Chaired by Karsten Löffler, Head of the UNEP Collaborating Centre for Climate & Sustainable Energy Finance at Frankfurt School of Finance & Management, the Sustainable Finance Committee of the German Federal Government presented its final report today in a national press conference. The Committee has identified five key action areas:
For the Sustainable Finance Committee, the report’s recommendations regarding corporate reporting and the broader information infrastructure are key leveraging factors which should be addressed as a matter of priority. The Committee also believes that making sustainability a key criterion of public bond issues and capital investments would be an especially effective strategy. At the same time, with respect to implementing these recommendations, the Committee is calling for an international mindset that is not limited to exclusively German interests. The full report is available for download here.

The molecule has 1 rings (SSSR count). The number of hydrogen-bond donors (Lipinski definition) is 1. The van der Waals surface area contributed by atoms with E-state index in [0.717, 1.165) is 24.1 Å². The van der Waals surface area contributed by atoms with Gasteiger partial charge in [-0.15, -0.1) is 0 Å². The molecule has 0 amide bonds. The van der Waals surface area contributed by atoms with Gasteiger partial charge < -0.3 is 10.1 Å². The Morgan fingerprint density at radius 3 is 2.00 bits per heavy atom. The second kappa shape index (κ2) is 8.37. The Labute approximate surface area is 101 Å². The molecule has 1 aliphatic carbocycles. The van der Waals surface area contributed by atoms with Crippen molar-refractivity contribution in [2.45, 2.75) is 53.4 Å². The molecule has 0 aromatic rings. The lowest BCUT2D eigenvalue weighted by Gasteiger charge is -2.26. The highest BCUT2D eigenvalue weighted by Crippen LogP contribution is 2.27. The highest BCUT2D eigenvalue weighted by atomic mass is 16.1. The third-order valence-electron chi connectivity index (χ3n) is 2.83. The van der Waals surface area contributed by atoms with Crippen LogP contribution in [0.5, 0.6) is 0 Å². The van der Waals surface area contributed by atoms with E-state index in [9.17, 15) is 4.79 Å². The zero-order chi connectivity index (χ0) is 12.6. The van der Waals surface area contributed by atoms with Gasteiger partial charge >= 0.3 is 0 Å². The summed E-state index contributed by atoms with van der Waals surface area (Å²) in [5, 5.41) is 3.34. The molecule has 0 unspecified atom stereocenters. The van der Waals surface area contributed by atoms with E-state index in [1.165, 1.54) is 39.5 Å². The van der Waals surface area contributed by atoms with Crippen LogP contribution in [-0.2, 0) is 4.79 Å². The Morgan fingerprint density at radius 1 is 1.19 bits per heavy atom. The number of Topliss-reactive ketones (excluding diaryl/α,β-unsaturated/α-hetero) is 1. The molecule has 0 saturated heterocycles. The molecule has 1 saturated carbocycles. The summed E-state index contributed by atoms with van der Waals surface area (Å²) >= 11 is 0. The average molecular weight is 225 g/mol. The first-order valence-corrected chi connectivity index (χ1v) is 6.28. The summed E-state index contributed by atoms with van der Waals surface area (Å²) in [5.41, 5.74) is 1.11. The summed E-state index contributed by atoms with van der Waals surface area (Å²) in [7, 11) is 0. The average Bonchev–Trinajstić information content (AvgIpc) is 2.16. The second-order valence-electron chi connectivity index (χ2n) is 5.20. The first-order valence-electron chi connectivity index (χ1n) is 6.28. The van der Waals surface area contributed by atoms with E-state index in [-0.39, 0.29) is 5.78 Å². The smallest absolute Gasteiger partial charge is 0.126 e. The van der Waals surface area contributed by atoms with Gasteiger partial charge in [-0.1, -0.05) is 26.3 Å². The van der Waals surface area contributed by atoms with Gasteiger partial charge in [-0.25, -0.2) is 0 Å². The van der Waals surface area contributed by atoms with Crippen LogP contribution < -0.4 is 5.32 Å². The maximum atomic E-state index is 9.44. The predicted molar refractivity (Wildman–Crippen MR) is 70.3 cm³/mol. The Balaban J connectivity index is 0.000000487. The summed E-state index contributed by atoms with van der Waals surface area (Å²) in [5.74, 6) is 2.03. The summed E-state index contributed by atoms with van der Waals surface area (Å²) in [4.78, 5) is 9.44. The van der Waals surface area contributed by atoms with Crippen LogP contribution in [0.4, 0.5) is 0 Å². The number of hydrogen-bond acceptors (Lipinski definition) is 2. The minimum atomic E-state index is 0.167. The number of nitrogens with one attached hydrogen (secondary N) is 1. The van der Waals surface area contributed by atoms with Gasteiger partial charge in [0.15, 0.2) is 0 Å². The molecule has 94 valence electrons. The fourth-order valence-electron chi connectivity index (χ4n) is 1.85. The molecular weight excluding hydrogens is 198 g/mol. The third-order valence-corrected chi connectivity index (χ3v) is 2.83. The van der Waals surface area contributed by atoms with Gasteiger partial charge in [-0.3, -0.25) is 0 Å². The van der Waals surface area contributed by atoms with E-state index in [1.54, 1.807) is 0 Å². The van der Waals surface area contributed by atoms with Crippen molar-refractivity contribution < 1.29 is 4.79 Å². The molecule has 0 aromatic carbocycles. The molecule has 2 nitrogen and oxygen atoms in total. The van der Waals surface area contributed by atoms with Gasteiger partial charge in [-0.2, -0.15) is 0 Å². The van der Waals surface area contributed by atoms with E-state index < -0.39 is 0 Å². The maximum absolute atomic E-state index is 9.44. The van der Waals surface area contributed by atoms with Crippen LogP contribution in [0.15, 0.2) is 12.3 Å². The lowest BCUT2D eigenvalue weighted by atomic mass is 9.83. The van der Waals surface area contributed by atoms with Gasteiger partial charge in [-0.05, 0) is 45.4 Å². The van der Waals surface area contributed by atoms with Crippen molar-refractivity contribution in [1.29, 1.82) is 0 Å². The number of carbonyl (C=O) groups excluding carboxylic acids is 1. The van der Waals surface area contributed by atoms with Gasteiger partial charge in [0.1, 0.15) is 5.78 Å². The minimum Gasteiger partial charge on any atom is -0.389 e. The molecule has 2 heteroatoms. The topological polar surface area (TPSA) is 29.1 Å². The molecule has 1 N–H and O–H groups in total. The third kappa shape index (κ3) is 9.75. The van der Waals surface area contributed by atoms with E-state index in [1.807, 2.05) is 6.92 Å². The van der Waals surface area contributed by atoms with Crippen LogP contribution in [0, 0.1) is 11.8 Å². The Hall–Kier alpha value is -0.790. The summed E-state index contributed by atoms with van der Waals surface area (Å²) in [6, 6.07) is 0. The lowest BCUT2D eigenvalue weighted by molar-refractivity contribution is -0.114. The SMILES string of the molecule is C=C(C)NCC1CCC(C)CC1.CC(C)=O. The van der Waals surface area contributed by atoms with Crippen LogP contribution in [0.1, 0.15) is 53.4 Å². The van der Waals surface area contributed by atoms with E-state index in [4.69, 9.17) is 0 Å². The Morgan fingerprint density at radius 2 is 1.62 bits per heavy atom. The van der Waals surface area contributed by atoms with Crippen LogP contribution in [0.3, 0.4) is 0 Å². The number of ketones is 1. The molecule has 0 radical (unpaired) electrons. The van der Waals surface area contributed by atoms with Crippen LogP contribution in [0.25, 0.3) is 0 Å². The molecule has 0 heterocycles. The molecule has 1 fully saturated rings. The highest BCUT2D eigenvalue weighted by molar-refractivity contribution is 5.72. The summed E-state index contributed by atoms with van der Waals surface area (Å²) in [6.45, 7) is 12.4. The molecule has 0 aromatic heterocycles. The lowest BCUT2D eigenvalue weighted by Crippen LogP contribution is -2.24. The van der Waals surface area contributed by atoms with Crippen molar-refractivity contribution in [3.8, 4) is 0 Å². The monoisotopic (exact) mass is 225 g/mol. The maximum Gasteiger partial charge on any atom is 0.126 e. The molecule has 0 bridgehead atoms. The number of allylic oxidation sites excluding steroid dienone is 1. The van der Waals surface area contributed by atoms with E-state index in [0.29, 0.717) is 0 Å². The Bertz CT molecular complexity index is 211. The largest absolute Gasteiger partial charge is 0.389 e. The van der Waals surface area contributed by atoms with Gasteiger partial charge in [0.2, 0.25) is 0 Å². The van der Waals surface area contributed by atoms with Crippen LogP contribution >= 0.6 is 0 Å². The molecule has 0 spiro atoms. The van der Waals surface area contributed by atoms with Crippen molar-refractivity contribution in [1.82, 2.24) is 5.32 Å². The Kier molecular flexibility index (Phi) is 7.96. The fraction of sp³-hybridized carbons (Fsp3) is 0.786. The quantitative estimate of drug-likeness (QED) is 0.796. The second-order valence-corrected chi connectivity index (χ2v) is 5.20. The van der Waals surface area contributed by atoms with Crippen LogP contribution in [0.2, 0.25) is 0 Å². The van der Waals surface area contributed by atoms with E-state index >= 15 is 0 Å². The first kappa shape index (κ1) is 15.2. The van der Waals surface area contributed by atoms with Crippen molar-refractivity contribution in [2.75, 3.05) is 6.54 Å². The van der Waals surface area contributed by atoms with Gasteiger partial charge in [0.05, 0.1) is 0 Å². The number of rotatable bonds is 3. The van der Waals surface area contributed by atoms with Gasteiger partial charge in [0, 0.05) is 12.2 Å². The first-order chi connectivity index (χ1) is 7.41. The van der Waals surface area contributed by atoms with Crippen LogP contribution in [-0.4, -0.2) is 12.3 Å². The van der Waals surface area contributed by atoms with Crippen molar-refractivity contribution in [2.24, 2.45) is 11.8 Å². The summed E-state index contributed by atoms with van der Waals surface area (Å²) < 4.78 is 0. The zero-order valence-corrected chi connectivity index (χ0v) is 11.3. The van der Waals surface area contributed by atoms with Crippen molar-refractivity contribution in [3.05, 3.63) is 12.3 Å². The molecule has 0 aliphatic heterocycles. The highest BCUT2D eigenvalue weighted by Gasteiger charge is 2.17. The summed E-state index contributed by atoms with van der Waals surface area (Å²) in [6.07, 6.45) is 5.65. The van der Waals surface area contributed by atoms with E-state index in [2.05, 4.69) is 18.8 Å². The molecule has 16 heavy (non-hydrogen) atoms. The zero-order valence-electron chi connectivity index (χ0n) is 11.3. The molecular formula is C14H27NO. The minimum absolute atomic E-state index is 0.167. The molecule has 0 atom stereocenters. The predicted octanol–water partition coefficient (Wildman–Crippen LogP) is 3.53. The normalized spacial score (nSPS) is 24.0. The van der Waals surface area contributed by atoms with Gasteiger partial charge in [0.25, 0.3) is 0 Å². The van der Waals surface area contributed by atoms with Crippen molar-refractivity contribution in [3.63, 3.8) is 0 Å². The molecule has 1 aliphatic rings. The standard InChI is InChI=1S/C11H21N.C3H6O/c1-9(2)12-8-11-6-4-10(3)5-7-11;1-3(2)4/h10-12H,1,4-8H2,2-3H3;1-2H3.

Karsten Löffler, Head of the UNEP Collaborating Centre for Climate & Sustainable Energy Finance at Frankfurt School and Chair of the Sustainable Finance Committee of the German Federal Government: “I’m very proud of the Sustainable Finance Committee’s achievement. Now it is up to the German government to adopt the template and turn our implementation-focused recommendations into actual policy. The German government must be mindful of the fact that along with financial-market measures, the key criteria for optimally positioning the financial sector in this Great Transformation are meaningful reporting and farsighted corporate governance. If we want to ensure that Germany and Europe remain competitive with the USA and China, we must fund today’s economic innovations that promise to build us a good position in tomorrow’s global marketplace.”
The Sustainable Finance Committee of the German Federal Government was established in 2019 to help develop a national sustainable finance strategy. The Committee’s objective is to turn Germany into a leading centre of sustainable finance capable of responding competitively to the challenges posed by the climate crisis, digitisation and globalisation. The financial sector has a key role to play here, as it must mobilise the vast resources needed for this transformation of the German economy.